I visit two supermarkets after this. Hartlepool is surprisingly condensed. All three major supermarkets have a store within a stone's throw of each other and yet function. I get to my hotel and prepare for an evening of many revisits. 

 

I decided to walk to The Headland to clear my head and to pass through the Marina. In 2009, the Marina at Hartlepool was receiving heavy investment and a large number of thriving bars and restaurants opened here. It became quite the nightlife hotspot, but was equally busy in the afternoon with people enjoying drinking and eating amongst the boats. On my last visit in 2014, much of that had disappeared and it appears to have never fully recovered. The small number of spots that are still in use have few customers. 

 

Earlier in the day I'd witnessed other derelict building besides pubs. The Hartlepool Engineers Club looks long gone. The Grand Hotel (Best Western) is empty. The central leisure club and adjoining building is a pigeon house now, with few windows and little roof remaining. It is all rather sad. Part of me understands why the townspeople had become so fed up with 11 years of neglect that they voted in a Conservative for the first time in 2021. Unfortunately, this shows a basic lack of understanding of how local councils get their funding. Hartlepool was being heavily funded and was really developing... until 2010. I can't possibly think what changed at that point... 

 

The Globe

Anyway, walking to The Headland took 35 minutes. I detoured to walk along the front promenade and visit the Victoria Fairy Cove Gun Battery.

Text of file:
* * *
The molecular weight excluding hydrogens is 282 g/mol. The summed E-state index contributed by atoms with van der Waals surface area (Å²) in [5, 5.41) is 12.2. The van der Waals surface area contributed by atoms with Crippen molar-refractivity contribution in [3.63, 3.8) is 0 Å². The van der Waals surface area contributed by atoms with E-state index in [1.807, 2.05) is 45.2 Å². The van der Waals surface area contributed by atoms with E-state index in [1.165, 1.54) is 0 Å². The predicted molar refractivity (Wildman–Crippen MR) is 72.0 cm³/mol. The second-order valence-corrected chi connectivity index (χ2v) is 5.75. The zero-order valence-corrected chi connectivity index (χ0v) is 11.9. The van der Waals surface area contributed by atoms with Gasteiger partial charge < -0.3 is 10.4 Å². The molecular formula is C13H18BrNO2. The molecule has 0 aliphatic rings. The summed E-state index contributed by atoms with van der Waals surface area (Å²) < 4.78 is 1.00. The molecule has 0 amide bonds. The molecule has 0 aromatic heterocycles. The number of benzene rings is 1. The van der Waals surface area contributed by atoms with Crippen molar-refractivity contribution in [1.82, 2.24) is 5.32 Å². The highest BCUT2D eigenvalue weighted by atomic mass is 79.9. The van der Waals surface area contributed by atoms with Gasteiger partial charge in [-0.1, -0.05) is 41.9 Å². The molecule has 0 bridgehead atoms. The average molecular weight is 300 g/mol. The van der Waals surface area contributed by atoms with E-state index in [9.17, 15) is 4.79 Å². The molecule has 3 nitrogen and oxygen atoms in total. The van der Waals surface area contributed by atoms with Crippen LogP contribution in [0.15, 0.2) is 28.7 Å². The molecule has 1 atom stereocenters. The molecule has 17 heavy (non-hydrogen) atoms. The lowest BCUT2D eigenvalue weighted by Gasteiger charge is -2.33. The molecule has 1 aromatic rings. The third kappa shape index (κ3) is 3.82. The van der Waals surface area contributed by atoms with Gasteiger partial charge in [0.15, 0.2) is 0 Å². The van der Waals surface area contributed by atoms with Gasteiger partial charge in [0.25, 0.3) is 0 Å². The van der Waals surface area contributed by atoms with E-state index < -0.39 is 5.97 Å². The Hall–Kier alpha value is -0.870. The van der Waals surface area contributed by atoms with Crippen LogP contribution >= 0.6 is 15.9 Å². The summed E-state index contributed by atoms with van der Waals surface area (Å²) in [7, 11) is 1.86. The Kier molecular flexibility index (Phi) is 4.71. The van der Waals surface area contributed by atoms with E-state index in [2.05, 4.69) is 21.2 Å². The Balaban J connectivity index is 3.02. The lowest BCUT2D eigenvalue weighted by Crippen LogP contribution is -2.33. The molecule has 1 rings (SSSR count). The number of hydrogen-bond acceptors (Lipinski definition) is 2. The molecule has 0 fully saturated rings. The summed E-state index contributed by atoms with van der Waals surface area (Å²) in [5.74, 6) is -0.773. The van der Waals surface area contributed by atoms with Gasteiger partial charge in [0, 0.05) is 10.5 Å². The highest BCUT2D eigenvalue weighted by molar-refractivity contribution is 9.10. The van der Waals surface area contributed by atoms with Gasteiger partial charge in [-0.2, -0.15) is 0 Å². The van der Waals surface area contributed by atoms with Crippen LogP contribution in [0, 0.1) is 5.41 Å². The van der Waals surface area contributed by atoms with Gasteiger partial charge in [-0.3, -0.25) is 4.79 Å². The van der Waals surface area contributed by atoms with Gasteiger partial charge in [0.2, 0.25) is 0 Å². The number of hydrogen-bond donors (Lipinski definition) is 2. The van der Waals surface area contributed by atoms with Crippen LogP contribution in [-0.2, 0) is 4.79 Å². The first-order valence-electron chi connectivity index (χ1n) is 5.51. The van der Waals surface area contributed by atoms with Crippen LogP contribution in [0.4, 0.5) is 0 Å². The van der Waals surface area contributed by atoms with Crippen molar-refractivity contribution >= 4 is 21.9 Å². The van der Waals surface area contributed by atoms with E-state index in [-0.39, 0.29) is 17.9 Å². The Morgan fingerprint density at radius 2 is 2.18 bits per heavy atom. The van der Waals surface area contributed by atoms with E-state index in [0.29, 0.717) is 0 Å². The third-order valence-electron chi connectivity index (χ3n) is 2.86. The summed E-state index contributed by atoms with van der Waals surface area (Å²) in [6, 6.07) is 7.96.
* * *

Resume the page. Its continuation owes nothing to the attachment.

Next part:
Unlike in the main town, no pubs seem to have closed in the Headland. Some have been remodelled as more food focused, but they haven't shut.

It is 5pm on a working Friday at The Globe. The pub is nicely busy. Most people are in shorts or work pants. It has a teatime crowd atmosphere as all proper pubs thrive from. I'm not unwelcome but I am out of place. 22-year-old me would have probably sat outside and made a phone call to pass my awkwardness. Not these days though. I'm sat next to the bar.

 

Most remarkably, The Globe exists on the corner of a housing estate and is full. These are the sort of the pubs that have been dropping like flies for the last 20 years. Many of those that remain are hanging by a thread. But not here. And judging by the number of banked pours being pulled, such a novelty could be helping. 

 


 

 

Oh yes, I should probably mention that shouldn't I? The Globe is a fan of the traditional "banked pint" that captured the imagination of online beer drinkers earlier in the year thanks to this excellent article on Pellicle. The Globe was heavily featured. I witnessed a few online discussions of people planning a pilgrimage to Hartlepool to experience this phenomenon, new to many that read the article. As an ex-resident, the thought of many beer wankers descending on this town amused me. As I sat and watched the many local characters drinking in The Globe, I was even further amused to envisage their faces as a myriad of photo taking enthusiasts took up shop here. I hastily took a picture of my own pint here, keen to avoid the gaze of regulars thinking what the hell is that guy over there doing? Does he think there is something wrong with it?